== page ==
teers on the left and the Nineteenth Ohio Volunteers on the right, and fortify it at a point about three miles northeast of Atlanta, Ga. In fortifying the position the regiment was exposed to a constant fire from the enemy's skirmish pits and sustained considerable loss in enlisted men. As the enemy vacated their works in our front during the night of the 21st, the regiment moved with the brigade on the morning of the 22d. In the afternoon of the same day the regiment was ordered to take and fortify a position, in line with the Ninth Kentucky Volunteers on the left and the Nineteenth Ohio Volunteers on the right, about one mile and a half north of Atlanta, Ga. From that date until the 25th of August there was a continual skirmish between the pickets, and as the regiment had a daily detail on picket duty it sustained a slight loss in enlisted men. On the evening of August 25 the regiment was ordered by the brigade commander to abandon the works and move with the brigade. The regiment was with the brigade in all of the movements succeeding the above date, but was engaged in no skirmishes or actions requiring special notice until September 2.
On the morning of September 2, just a daylight, Captain John G. Dunbar, who was commanding the regiment, was captured by the enemy while establishing a picket-line near Jonesborough, Ga., and I was ordered by Colonel Knefler, commanding the brigade, to take command of the regiment. In the afternoon the brigade, to take command of the regiment. In the afternoon of the same day, near Lovejoy's Station, Ga., I was ordered to form the regiment in the front line of the brigade, with the Ninth Kentucky Volunteers on the left and Nineteenth Ohio Volunteers on the right. The line was ordered to advance upon the enemy, and after advancing about one-half mile came upon their works. Orders were received to charge their works and were promptly obeyed, but the movement failed to be successful. The officers and men behaved gallantly in the charge, but, as they were unable to carry the works, they fell back a short distance to the cover of timber, where the regiment was reformed, and during the night, as ordered by the brigade commander, threw up a line of works. In the action Adjutant Thompson Dunn was killed, Quartermaster Jacob H. Colclazer, acting aide-de-camp to Colonel Knefler, was severely wounded, and 5 enlisted men wounded. The loss in the regiment was very light, considering. The engagement, though very short, was very severe. On the evening of September 5 I received orders from the brigade commander to vacate the works at 8 o'clock of the same evening and move with the brigade in the direction of Atlanta, Ga. On the afternoon of September 8 I was ordered by Colonel Knefler, commanding the brigade, to go into camp with the regiment in the present location, two miles east of Atlanta, Ga.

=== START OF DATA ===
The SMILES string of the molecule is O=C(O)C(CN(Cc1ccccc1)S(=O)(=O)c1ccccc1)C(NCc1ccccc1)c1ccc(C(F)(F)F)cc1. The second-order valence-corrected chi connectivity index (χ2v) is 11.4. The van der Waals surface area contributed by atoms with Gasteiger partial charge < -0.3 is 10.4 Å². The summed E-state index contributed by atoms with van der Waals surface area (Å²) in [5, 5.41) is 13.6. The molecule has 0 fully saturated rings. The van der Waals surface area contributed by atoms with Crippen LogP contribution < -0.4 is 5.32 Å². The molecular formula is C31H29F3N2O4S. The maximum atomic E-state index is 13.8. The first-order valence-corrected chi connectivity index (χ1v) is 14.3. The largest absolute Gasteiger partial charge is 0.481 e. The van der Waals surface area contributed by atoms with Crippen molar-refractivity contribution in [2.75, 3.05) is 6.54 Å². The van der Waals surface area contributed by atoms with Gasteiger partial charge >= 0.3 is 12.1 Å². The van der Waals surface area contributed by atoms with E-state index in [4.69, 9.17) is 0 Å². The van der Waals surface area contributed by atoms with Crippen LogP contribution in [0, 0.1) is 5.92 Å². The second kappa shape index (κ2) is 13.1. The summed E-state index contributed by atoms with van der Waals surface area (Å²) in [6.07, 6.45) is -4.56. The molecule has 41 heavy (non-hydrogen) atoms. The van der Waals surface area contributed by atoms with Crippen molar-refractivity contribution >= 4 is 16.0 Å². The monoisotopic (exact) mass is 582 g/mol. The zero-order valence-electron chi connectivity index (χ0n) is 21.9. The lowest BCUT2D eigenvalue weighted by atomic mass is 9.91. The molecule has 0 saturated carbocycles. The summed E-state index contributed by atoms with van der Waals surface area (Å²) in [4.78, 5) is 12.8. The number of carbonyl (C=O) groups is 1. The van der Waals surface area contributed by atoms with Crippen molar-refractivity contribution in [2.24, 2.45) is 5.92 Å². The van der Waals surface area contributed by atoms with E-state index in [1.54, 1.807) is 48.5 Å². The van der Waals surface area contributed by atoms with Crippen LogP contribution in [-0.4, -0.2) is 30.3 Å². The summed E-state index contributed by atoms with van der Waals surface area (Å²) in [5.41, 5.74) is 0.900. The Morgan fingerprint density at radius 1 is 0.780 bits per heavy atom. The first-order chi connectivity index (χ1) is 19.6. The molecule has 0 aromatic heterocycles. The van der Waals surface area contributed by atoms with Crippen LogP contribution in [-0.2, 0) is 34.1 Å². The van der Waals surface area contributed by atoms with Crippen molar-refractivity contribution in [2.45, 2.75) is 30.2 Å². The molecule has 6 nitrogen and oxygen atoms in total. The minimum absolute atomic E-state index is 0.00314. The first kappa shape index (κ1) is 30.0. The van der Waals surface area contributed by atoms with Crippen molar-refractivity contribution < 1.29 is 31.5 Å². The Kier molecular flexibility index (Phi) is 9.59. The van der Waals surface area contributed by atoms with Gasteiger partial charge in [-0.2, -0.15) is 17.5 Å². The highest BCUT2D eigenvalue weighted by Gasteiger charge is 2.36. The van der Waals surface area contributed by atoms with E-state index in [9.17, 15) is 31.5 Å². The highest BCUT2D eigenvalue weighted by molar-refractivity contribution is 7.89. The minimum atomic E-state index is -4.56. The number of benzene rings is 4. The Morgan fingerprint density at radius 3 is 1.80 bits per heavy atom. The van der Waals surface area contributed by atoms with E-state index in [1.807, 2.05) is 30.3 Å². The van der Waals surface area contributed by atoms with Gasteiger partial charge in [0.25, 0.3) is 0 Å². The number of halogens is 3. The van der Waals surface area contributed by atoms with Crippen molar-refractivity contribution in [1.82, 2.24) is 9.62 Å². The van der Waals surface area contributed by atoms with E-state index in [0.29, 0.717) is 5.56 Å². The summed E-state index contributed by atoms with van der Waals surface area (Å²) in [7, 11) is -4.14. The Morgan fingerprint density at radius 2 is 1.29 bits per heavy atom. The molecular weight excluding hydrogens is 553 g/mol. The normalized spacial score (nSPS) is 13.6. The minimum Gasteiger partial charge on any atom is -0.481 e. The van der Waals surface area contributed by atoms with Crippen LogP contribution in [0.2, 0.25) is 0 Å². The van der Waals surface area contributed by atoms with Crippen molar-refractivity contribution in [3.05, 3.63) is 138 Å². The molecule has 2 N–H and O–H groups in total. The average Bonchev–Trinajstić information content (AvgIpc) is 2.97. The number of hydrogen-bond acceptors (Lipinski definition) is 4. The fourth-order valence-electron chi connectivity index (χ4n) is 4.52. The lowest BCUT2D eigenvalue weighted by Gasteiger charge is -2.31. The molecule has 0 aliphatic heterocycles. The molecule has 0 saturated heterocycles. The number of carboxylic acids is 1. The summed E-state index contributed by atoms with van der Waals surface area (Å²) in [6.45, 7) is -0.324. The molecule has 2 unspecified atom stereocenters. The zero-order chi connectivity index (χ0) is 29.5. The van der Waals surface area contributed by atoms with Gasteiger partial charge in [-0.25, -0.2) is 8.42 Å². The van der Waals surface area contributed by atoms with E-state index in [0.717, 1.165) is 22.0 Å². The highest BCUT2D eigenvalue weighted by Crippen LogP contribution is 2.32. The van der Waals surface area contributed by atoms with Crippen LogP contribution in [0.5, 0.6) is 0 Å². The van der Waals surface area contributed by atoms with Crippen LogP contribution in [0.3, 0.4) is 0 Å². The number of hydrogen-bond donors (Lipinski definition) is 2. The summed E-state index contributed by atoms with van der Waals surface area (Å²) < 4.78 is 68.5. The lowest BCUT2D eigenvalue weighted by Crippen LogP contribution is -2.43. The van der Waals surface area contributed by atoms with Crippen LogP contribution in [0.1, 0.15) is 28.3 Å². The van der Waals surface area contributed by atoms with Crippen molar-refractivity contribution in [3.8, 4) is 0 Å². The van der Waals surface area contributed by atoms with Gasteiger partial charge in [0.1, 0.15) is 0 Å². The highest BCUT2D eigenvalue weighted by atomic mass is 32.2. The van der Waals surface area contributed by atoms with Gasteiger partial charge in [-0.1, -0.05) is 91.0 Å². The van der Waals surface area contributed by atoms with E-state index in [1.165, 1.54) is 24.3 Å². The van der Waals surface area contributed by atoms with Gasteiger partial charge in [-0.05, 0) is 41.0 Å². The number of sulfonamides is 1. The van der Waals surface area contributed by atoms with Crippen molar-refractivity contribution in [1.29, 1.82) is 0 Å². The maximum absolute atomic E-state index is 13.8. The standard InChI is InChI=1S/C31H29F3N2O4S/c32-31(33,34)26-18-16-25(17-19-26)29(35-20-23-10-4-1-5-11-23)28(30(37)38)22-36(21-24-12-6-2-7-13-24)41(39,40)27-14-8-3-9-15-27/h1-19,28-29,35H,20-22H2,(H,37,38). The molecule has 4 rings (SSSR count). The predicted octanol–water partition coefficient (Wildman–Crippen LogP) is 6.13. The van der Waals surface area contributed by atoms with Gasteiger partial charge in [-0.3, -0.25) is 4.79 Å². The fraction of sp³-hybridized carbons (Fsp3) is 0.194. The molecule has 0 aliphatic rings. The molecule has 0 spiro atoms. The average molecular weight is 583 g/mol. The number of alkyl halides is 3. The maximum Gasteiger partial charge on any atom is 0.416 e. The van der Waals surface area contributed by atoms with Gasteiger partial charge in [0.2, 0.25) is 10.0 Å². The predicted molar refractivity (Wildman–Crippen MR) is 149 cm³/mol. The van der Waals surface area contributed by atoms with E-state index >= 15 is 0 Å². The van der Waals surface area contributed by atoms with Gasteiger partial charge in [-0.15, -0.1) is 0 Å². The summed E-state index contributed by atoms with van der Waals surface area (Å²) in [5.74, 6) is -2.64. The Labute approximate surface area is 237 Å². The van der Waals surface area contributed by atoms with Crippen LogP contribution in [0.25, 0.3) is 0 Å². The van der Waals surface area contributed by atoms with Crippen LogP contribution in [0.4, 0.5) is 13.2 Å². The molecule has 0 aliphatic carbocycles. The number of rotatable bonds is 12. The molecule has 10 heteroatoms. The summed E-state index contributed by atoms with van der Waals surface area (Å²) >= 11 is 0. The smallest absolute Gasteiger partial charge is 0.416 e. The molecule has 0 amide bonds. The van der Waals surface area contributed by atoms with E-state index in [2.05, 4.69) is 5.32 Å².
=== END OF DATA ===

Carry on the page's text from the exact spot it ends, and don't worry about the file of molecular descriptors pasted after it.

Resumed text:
The conduct of the officers of the regiment during the entire campaign has been worthy of great praise, and the enlisted men have behaved in the most soldier-like manner under all and the most trying circumstances.
The regiment entered upon the campaign on the 3rd day of May with 3 field, 4 staff, and 13 line officers, and 300 enlisted men effective for duty, but went into the present camp on the 8th day of September with 2 staff (doctors) and 7 line officers and 163 enlisted men, including several men who have rejoined for duty from hospitals in the rear since the campaign began. This loss includes the killed, wounded, and sick.